Speaking of icy, that chat between Arya and Sansa wasn’t the warmest of sisterly moments. Both women played right into Littlefinger’s hands (just as Brienne was afraid would happen). Sansa now has every reason to fear Arya, while Arya has refused to listen to Sansa, opting to be governed by her own anger and thirst for vengeance against her enemies. This is exactly why Arya could never be a Faceless Man: she remained too ruled by her emotions to be effective when it counted. This is the perfect storm for her to do something rash and destroy everything she sought to achieve. Although, perhaps she can kill Littlefinger, take his face, and try to manipulate Sansa? That seems like the only real play she has left at Winterfell. Otherwise, she should just head South and deal with the rest of her list.
I had hoped “Beyond the Wall” would serve up one of the great Game of Thrones battles we have come to expect. Instead, the battle was rather lackluster. But the repercussions of it will be wide ranging. And deadly. Even though I suspect we’ll have to wait until season eight for the real fighting to begin.
— So incredibly glad that Tormund made it through alive and well. And I’m even more thrilled that both the he and the Hound are alive and might get a chance to run into Brienne a some point in the future (perhaps next week?).
— I’m intrigued as to what role Ser Beric will play in the battles to come. He is clearly correct: both he and Jon were brought back for a reason. I think we all have a pretty good idea as to why Jon is still with us. But Beric is a mystery. Especially since he died a long time ago in the books.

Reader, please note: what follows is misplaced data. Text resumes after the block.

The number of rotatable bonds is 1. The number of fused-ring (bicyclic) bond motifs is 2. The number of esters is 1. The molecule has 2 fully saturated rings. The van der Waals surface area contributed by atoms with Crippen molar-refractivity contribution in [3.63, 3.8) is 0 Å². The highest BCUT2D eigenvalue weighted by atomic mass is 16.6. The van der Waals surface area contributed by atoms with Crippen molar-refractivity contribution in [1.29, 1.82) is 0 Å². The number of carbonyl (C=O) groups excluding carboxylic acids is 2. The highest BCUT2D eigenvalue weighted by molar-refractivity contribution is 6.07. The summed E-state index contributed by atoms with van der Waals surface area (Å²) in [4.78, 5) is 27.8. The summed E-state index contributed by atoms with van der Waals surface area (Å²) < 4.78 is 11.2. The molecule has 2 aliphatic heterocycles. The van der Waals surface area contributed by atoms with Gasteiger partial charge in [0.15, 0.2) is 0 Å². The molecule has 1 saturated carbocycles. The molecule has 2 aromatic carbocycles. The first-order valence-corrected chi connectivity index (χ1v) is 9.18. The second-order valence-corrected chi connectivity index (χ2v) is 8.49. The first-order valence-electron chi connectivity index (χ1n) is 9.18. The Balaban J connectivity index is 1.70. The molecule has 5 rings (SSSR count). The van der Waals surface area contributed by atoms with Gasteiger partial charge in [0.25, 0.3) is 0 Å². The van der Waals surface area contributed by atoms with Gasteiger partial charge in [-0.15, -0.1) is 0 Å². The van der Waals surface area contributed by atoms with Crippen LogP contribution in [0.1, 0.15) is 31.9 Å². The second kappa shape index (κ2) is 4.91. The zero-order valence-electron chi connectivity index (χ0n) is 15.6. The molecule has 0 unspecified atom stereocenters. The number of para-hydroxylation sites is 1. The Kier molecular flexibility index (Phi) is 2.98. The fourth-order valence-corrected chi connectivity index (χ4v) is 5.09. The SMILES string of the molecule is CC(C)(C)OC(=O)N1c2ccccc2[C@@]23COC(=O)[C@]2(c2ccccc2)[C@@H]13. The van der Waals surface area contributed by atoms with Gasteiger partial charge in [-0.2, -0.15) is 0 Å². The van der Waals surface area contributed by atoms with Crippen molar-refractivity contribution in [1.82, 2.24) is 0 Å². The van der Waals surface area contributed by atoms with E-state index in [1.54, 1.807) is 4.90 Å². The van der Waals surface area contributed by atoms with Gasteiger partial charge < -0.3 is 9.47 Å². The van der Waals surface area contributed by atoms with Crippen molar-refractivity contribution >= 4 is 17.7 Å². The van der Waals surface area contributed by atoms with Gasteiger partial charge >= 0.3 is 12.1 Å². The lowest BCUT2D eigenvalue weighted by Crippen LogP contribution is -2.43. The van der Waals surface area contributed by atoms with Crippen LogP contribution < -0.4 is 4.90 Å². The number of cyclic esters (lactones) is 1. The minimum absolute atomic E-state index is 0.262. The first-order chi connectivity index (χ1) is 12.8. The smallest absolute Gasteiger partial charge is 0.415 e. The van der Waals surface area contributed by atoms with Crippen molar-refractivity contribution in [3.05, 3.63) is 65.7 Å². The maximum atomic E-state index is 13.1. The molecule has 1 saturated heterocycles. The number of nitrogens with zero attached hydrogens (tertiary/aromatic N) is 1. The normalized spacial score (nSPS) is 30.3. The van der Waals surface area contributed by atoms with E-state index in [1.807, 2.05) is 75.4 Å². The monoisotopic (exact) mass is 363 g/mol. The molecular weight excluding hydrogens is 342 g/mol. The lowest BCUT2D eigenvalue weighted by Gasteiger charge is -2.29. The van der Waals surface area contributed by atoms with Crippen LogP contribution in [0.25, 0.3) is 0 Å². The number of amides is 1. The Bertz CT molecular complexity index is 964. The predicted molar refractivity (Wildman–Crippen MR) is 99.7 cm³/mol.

— Let’s chat a bit about Viserion, the ice dragon. He was named after Dany’s sadistic brother Viserys (who was mentioned by Dany later in the episode as “not the company you want to keep”). Drogon, Dany’s dragon, was named for Khal Drogo, her first love, and is understandably dear to Dany. Rhaegal is named for Jon’s real father (Dany’s eldest brother), Rhaegar, and will presumably become Jon’s mount in the war to come. So, losing Viserion make sense from that stand point. But it also makes sense from his name as well. Viserys never cared for Dany and only saw her as a bargaining chip. He was willing to sell her off to secure his own claim to the throne. All-in-all, he was not a great guy. So, his dragon namesake is now a bad guy, turned and ready to fight against his brothers. It’s all rather poetic.
— This note to see Cersei in King’s Landing is one of the most obvious ploys to get a character to a particular place without a good reason the show has ever done. Brienne needs to be in the presence of Jaime and Tormund. There is no explanation for Cersei’s letter. Not that I would ever turn down the chance to see Brienne and Jaime interact one more time, mind you. But they could have come up with a better way to make it happen than a random letter from Cersei.
— I love that ravens have basically turned into text messages and that people can suddenly travel hundreds of miles instantly thanks to the rushed pace of these final episodes. But I don’t love how rushed this “Jon and Dany are in love” plot has gone. Emilia Clarke sure tried to sell Dany’s emotional investment in Jon this week, but Kit Harrington’s continued inability to form more than two facial expressions (those would be utter confusion and a blank stare) has torpedoed this love story before it even begins.
— It was lovely to see Benjen return for one last appearance. He has now saved two of the most important people left in the show (even if Bran is annoying now, he’s still apparently really important). So, thanks Benjen.